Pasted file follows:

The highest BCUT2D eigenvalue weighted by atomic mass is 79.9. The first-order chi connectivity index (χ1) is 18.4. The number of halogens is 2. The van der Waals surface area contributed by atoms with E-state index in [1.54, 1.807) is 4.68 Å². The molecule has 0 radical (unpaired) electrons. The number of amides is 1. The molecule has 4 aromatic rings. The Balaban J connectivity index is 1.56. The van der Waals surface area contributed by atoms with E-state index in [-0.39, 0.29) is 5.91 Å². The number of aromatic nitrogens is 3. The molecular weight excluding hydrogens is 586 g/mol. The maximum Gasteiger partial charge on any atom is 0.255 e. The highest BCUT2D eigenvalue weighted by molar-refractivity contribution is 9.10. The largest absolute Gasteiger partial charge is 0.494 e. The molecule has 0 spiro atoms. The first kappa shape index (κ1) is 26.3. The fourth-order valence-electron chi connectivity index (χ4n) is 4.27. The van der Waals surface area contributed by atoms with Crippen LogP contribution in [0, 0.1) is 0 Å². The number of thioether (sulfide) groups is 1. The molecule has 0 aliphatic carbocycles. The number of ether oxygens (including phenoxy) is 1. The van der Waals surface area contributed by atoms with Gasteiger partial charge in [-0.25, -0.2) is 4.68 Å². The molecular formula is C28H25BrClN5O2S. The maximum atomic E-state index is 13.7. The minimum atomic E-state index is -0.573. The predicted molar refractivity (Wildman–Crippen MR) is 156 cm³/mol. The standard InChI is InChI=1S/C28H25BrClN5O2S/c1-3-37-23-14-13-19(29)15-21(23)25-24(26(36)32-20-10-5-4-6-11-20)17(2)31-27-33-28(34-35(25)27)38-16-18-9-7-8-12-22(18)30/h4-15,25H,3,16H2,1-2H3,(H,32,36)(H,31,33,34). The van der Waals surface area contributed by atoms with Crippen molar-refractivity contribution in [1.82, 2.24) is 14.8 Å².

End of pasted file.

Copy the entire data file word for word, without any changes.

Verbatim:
The highest BCUT2D eigenvalue weighted by atomic mass is 79.9. The first-order chi connectivity index (χ1) is 18.4. The number of halogens is 2. The van der Waals surface area contributed by atoms with E-state index in [1.54, 1.807) is 4.68 Å². The molecule has 0 radical (unpaired) electrons. The number of amides is 1. The molecule has 4 aromatic rings. The Balaban J connectivity index is 1.56. The van der Waals surface area contributed by atoms with E-state index in [-0.39, 0.29) is 5.91 Å². The number of aromatic nitrogens is 3. The molecular weight excluding hydrogens is 586 g/mol. The maximum Gasteiger partial charge on any atom is 0.255 e. The highest BCUT2D eigenvalue weighted by molar-refractivity contribution is 9.10. The largest absolute Gasteiger partial charge is 0.494 e. The molecule has 0 spiro atoms. The first kappa shape index (κ1) is 26.3. The fourth-order valence-electron chi connectivity index (χ4n) is 4.27. The van der Waals surface area contributed by atoms with Crippen LogP contribution in [0, 0.1) is 0 Å². The number of thioether (sulfide) groups is 1. The molecule has 0 aliphatic carbocycles. The number of ether oxygens (including phenoxy) is 1. The van der Waals surface area contributed by atoms with Gasteiger partial charge in [-0.25, -0.2) is 4.68 Å². The molecular formula is C28H25BrClN5O2S. The maximum atomic E-state index is 13.7. The minimum atomic E-state index is -0.573. The predicted molar refractivity (Wildman–Crippen MR) is 156 cm³/mol. The standard InChI is InChI=1S/C28H25BrClN5O2S/c1-3-37-23-14-13-19(29)15-21(23)25-24(26(36)32-20-10-5-4-6-11-20)17(2)31-27-33-28(34-35(25)27)38-16-18-9-7-8-12-22(18)30/h4-15,25H,3,16H2,1-2H3,(H,32,36)(H,31,33,34). The van der Waals surface area contributed by atoms with Crippen molar-refractivity contribution in [1.82, 2.24) is 14.8 Å².